Venditte is a switch pitcher, capable of pitching proficiently with both arms. He is recognized as the only active professional pitcher who is able to do this. Venditte's rare ability to pitch with either arm required both Major and Minor League Baseball to create a rule for ambidextrous pitchers, known colloquially as the "Pat Venditte Rule". This rule essentially requires any ambidextrous pitcher to declare which hand he will use to pitch to a batter before the at-bat starts, and to throw with that hand through the entire at-bat (unless he is injured during the at-bat).

Portland Sea Dogs

The Portland Sea Dogs are a Minor League Baseball team based in Portland, Maine, that currently plays in the Eastern League. Established in 1994, the Sea Dogs are the Double-A affiliate of the Boston Red Sox.

The Sea Dogs became part of the Red Sox system for the 2003 season; previously they were affiliated with the Florida Marlins. The change in affiliation brought success in the 2005 and 2006 seasons as the Sea Dogs went to the Eastern League championship series both years. They won their first-ever title on September 17, 2006, defeating the Akron Aeros, 8–5, in a rematch of the series from the previous year. It was the first Double-A championship for a Red Sox farm team since 1983 when they were based in New Britain, Connecticut.

Currently, all games are carried on a network of radio stations with Mike Antonellis providing the play-by-play, with the flagship WPEI and select TV games on NESN with Eric Frede play-by-play and former Red Sox relief pitcher Ken Ryan.

Seattle Mariners minor league players

Below is a partial list of minor league baseball players in the Seattle Mariners system.

Tacoma Rainiers

The Tacoma Rainiers are a Minor League Baseball team of the Pacific Coast League (PCL) and the Triple-A affiliate of the Seattle Mariners. They are located in Tacoma, Washington, and play their home games at Cheney Stadium which opened in 1960. At only 26 miles (42 km) south of Seattle, the Rainiers have the shortest distance between a Triple-A team and its major league parent. Tacoma, which has the longest current active streak of PCL membership, operated under several monikers before becoming the Rainiers in 1995. They have won the PCL championship five times (1961, 1969, 1978, 2001, and 2010), more than any other active PCL team.

Texas League Player of the Year Award

The Texas League Player of the Year Award is an annual award given to the best player in minor league baseball's Texas League. In 1931, Dizzy Dean won the first ever Texas League Player of the Year Award.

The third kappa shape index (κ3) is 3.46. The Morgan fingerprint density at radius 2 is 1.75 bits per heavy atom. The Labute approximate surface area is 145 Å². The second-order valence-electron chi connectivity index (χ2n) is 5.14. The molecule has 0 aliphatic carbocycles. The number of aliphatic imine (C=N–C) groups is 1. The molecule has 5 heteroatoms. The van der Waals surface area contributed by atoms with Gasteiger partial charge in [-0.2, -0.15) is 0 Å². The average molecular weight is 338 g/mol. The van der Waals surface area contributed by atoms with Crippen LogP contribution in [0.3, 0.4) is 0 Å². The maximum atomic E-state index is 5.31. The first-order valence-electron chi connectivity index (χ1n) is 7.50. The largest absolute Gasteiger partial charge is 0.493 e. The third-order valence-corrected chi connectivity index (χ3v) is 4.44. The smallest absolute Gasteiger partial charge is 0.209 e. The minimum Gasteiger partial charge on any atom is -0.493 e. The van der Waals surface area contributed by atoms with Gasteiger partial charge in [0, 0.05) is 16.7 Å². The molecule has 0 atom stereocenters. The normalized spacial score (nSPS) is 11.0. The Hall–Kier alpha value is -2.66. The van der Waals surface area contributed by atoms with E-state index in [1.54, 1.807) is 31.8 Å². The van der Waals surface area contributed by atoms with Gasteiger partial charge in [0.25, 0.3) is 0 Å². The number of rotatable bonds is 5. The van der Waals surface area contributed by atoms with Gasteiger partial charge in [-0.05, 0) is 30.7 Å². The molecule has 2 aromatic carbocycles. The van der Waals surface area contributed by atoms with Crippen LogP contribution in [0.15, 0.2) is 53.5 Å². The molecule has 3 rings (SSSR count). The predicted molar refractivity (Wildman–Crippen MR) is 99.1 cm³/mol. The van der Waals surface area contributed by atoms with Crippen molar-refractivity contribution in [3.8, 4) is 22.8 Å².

First basemen, with 21 winners, have won the most among infielders, followed by third basemen (16), second basemen (7), and shortstops (6). Two catchers have also won the award. Thirty outfielders have won the Player of the Year Award, the most of any position. A total of five pitchers have won the award. The Texas League established a Pitcher of the Year Award in 1933. The five pitchers who won Player of the Year Awards won the honor before its creation and during two periods in which the pitcher's award was not given.Eight players each from the Brooklyn/Los Angeles Dodgers, California Angels/Los Angeles Angels of Anaheim, and St. Louis Cardinals Major League Baseball (MLB) organizations have won the Player of the Year Award, more than any other, followed by the Houston Colt .45's/Astros organizations (7); the St. Louis Browns/Baltimore Orioles and Milwaukee Brewers organizations (6); the New York/San Francisco Giants and Oakland Athletics organizations (5); the Detroit Tigers, Kansas City Royals, and San Diego Padres organizations (4); the Chicago Cubs and New York Mets organizations (3); the Cleveland Indians, New York Yankees, and Seattle Mariners, organizations (2); and the Arizona Diamondbacks, Chicago White Sox, Colorado Rockies, Philadelphia Phillies, and Texas Rangers organizations (1). Five players won the award on teams that were not affiliated with a major league team.

Boston Red Sox current roster
Active roster
Inactive roster
Injured list
Coaching staff

This page is based on a Wikipedia article written by authors (here).
Text is available under the CC BY-SA 3.0 license; additional terms may apply.
Images, videos and audio are available under their respective licenses.